The championships will conclude with the women’s 4x400m relay final in which the Polish team will be looking to extend their run of dominance on the continental stage.
The Poles have been all-conquering at European level in the last five years and they have also made some inroads into the US-Carribean dominance on the global stage, memorably upsetting the United States at the World Relays in Yokohama in 2019 before winning silver at the World Championships in Doha.
Their team will be helmed by the indefatigable Justyna Swiety-Ersetic, who won gold medals in the 400m and 4x400m relay finals in less than two hours in Berlin 2018, but some of the key members of their recent triumphs including Iga Baumgart-Witan and Patrycja Wyciszkiewicz will not feature in Toruń.
The Poles still have a rich pool of talent to choose from, including their exciting 17-year-old prospect Kornelia Lesiewicz, but will this be sufficient to counter a rapidly emerging Dutch team that will be front ended by Femke Bol and Lieke Klaver, first and second on the European 400m lists with 50.64 and 51.21 respectively?
Another banker on the Polish team in Toruń is reigning European indoor and outdoor shot put champion Michal Haratyk. Haratyk might trail world record-holder Ryan Crouser by nearly one metre but the Pole has a healthy cushion on his nearest European rivals with a season’s best of 21.83m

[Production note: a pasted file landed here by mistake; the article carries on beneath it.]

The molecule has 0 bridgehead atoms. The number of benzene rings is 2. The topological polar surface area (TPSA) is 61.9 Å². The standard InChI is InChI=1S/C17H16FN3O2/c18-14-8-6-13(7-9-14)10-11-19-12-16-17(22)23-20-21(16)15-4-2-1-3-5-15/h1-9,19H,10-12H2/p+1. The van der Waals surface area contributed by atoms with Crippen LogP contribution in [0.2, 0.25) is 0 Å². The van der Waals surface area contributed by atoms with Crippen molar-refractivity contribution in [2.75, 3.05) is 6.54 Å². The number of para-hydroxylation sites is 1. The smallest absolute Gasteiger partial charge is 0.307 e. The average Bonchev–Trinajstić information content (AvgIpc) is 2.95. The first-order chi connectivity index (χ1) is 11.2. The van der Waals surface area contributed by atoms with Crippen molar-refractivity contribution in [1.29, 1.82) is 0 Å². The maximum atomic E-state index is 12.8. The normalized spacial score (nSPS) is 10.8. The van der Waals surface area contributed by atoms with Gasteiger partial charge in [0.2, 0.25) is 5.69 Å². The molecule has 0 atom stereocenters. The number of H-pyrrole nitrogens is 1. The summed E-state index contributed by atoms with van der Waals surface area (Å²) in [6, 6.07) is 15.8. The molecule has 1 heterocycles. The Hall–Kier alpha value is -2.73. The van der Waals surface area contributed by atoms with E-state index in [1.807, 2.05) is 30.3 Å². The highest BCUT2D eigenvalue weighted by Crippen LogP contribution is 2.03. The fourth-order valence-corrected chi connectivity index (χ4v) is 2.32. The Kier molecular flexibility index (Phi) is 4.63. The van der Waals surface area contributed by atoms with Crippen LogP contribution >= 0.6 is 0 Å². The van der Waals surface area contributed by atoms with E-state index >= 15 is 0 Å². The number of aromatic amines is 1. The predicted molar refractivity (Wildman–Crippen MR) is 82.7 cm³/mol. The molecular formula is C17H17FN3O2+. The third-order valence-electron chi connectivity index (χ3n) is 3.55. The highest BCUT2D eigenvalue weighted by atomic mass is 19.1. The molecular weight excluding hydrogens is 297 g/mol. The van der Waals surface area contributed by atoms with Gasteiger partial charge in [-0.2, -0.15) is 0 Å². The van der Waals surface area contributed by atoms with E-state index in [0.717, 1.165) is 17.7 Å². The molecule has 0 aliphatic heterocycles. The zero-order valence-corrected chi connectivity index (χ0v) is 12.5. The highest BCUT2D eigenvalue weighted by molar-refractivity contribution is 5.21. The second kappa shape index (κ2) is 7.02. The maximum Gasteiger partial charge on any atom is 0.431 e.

The entry list also includes Czech Republic's Tomas Stanek (21.48m), Serbia's Armin Sinancevic (21.25m) and Sweden's Wictor Petersson (21.13m) along with former champion David Storl from Germany (20.83m) although Haratyk's Polish teammate Konrad Bukowiecki, who won gold in 2017, is a late withdrawal due to a toe injury.
The men’s pole vault also features two Poles who have topped the podium at the European Indoor Championships in the past with Pawel Wojciechowski succeeding Piotr Lisek as champion in 2019.
But with Renaud Lavillenie and Armand Duplantis expected to take the championship record far in excess of 6.04m based on recent form, the Poles are more likely to play a supporting rather than a star role in the men’s pole vault which will be one of the highlights of the championships.
And even though he suffered a surprise defeat to 400m hurdles specialist Patryk Dobek at the Polish Indoor Championships, it would be remiss to leave out Adam Kszczot in any story previewing Polish title chances in a major European competition.
One of the most tactically astute and reliable runners in the hurly-burly of championship racing, Kszczot will be challenging for his seventh European title in total and his fourth indoors.
Kszczot will face some familiar names in Toruń including former world champion Pierre Ambroise Bosse from France, Bosnia & Herzegovina's reigning world silver medalist Amel Tuka, reigning champion Alvaro de Arriba from Spain and silver medallist Jamie Webb who leads the entry-lists with 1:44.54 in the absence of his British teammate Elliot Giles.
Other medal prospects for Poland include Angelika Cichocka and Joanna Jozwik in the 800m, Pawel Wiesolek in the heptathlon and the men’s 4x400m relay team.